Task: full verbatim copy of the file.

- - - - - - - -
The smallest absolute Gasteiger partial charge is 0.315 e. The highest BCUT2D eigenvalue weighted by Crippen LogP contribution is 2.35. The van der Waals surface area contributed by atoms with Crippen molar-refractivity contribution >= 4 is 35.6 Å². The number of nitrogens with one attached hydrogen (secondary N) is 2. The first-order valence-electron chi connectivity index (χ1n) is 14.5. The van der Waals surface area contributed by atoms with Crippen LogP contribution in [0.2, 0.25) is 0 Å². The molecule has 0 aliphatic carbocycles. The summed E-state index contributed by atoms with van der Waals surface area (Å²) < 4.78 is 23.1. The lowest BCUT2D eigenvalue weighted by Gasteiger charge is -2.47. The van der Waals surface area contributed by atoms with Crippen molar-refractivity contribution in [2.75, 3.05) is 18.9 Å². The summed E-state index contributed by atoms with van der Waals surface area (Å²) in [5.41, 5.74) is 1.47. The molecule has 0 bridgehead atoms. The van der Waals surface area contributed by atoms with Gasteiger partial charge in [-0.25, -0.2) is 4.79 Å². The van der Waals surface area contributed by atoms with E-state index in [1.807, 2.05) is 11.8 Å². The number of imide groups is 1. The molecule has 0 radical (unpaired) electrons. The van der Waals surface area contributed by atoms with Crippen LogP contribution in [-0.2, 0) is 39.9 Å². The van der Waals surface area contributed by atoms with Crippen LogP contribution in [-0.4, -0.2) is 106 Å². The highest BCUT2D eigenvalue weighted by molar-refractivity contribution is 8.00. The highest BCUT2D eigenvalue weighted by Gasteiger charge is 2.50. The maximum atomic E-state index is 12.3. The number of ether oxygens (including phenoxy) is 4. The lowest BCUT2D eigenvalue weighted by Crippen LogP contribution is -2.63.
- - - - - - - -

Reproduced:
The smallest absolute Gasteiger partial charge is 0.315 e. The highest BCUT2D eigenvalue weighted by Crippen LogP contribution is 2.35. The van der Waals surface area contributed by atoms with Crippen molar-refractivity contribution >= 4 is 35.6 Å². The number of nitrogens with one attached hydrogen (secondary N) is 2. The first-order valence-electron chi connectivity index (χ1n) is 14.5. The van der Waals surface area contributed by atoms with Crippen LogP contribution in [0.2, 0.25) is 0 Å². The molecule has 0 aliphatic carbocycles. The summed E-state index contributed by atoms with van der Waals surface area (Å²) < 4.78 is 23.1. The lowest BCUT2D eigenvalue weighted by Gasteiger charge is -2.47. The van der Waals surface area contributed by atoms with Crippen molar-refractivity contribution in [2.75, 3.05) is 18.9 Å². The summed E-state index contributed by atoms with van der Waals surface area (Å²) in [5.41, 5.74) is 1.47. The molecule has 0 bridgehead atoms. The van der Waals surface area contributed by atoms with Gasteiger partial charge in [-0.25, -0.2) is 4.79 Å². The van der Waals surface area contributed by atoms with E-state index in [1.807, 2.05) is 11.8 Å². The number of imide groups is 1. The molecule has 0 radical (unpaired) electrons. The van der Waals surface area contributed by atoms with Crippen LogP contribution in [-0.2, 0) is 39.9 Å². The van der Waals surface area contributed by atoms with Crippen LogP contribution in [-0.4, -0.2) is 106 Å². The highest BCUT2D eigenvalue weighted by molar-refractivity contribution is 8.00. The highest BCUT2D eigenvalue weighted by Gasteiger charge is 2.50. The maximum atomic E-state index is 12.3. The number of ether oxygens (including phenoxy) is 4. The lowest BCUT2D eigenvalue weighted by Crippen LogP contribution is -2.63.